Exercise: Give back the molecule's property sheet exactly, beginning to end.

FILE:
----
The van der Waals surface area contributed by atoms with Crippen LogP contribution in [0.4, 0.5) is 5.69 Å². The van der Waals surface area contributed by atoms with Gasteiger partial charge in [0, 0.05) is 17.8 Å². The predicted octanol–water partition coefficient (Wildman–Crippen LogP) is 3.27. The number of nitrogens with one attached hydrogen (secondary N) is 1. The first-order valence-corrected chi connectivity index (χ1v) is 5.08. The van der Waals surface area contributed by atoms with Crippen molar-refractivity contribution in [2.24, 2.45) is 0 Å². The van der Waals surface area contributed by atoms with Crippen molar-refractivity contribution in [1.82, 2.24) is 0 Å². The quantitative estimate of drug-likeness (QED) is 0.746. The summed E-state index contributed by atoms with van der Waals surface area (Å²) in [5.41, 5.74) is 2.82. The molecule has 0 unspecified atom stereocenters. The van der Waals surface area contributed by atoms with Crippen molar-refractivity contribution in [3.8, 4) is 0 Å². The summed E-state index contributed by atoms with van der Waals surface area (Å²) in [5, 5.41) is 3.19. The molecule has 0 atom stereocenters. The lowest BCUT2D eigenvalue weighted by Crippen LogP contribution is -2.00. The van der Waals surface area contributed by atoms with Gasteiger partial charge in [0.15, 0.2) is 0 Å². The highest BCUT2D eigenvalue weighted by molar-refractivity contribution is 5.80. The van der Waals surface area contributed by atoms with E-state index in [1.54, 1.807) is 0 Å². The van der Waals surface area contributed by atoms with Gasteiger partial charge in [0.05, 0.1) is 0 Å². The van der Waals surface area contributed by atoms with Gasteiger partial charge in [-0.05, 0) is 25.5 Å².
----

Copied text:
The van der Waals surface area contributed by atoms with Crippen LogP contribution in [0.4, 0.5) is 5.69 Å². The van der Waals surface area contributed by atoms with Gasteiger partial charge in [0, 0.05) is 17.8 Å². The predicted octanol–water partition coefficient (Wildman–Crippen LogP) is 3.27. The number of nitrogens with one attached hydrogen (secondary N) is 1. The first-order valence-corrected chi connectivity index (χ1v) is 5.08. The van der Waals surface area contributed by atoms with Crippen molar-refractivity contribution in [2.24, 2.45) is 0 Å². The van der Waals surface area contributed by atoms with Crippen molar-refractivity contribution in [1.82, 2.24) is 0 Å². The quantitative estimate of drug-likeness (QED) is 0.746. The summed E-state index contributed by atoms with van der Waals surface area (Å²) in [5.41, 5.74) is 2.82. The molecule has 0 unspecified atom stereocenters. The van der Waals surface area contributed by atoms with Crippen molar-refractivity contribution in [3.8, 4) is 0 Å². The summed E-state index contributed by atoms with van der Waals surface area (Å²) in [5, 5.41) is 3.19. The molecule has 0 atom stereocenters. The lowest BCUT2D eigenvalue weighted by Crippen LogP contribution is -2.00. The van der Waals surface area contributed by atoms with Gasteiger partial charge in [0.15, 0.2) is 0 Å². The highest BCUT2D eigenvalue weighted by molar-refractivity contribution is 5.80. The van der Waals surface area contributed by atoms with E-state index in [1.54, 1.807) is 0 Å². The van der Waals surface area contributed by atoms with Gasteiger partial charge in [0.05, 0.1) is 0 Å². The van der Waals surface area contributed by atoms with Gasteiger partial charge in [-0.05, 0) is 25.5 Å².